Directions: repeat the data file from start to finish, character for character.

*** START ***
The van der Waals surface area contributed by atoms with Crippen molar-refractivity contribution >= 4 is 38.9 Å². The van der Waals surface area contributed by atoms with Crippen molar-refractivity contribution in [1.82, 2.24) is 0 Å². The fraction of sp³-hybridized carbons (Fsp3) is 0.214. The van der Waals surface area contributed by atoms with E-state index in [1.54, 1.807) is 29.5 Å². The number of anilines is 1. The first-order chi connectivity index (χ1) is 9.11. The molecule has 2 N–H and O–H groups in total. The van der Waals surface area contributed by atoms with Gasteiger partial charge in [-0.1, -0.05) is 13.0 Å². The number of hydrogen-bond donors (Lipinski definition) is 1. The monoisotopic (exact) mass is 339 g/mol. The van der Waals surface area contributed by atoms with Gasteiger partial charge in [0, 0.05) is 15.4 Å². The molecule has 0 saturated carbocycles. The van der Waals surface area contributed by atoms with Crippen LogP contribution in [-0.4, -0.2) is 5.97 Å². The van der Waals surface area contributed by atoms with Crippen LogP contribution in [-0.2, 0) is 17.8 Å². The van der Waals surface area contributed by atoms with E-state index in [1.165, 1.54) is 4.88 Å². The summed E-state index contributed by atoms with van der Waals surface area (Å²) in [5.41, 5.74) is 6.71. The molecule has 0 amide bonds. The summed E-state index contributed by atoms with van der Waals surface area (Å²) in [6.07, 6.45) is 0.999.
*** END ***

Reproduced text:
The van der Waals surface area contributed by atoms with Crippen molar-refractivity contribution >= 4 is 38.9 Å². The van der Waals surface area contributed by atoms with Crippen molar-refractivity contribution in [1.82, 2.24) is 0 Å². The fraction of sp³-hybridized carbons (Fsp3) is 0.214. The van der Waals surface area contributed by atoms with E-state index in [1.54, 1.807) is 29.5 Å². The number of anilines is 1. The first-order chi connectivity index (χ1) is 9.11. The molecule has 2 N–H and O–H groups in total. The van der Waals surface area contributed by atoms with Gasteiger partial charge in [-0.1, -0.05) is 13.0 Å². The number of hydrogen-bond donors (Lipinski definition) is 1. The monoisotopic (exact) mass is 339 g/mol. The van der Waals surface area contributed by atoms with Gasteiger partial charge in [0, 0.05) is 15.4 Å². The molecule has 0 saturated carbocycles. The van der Waals surface area contributed by atoms with Crippen LogP contribution in [-0.4, -0.2) is 5.97 Å². The van der Waals surface area contributed by atoms with Crippen LogP contribution in [-0.2, 0) is 17.8 Å². The van der Waals surface area contributed by atoms with E-state index in [1.165, 1.54) is 4.88 Å². The summed E-state index contributed by atoms with van der Waals surface area (Å²) in [5.41, 5.74) is 6.71. The molecule has 0 amide bonds. The summed E-state index contributed by atoms with van der Waals surface area (Å²) in [6.07, 6.45) is 0.999.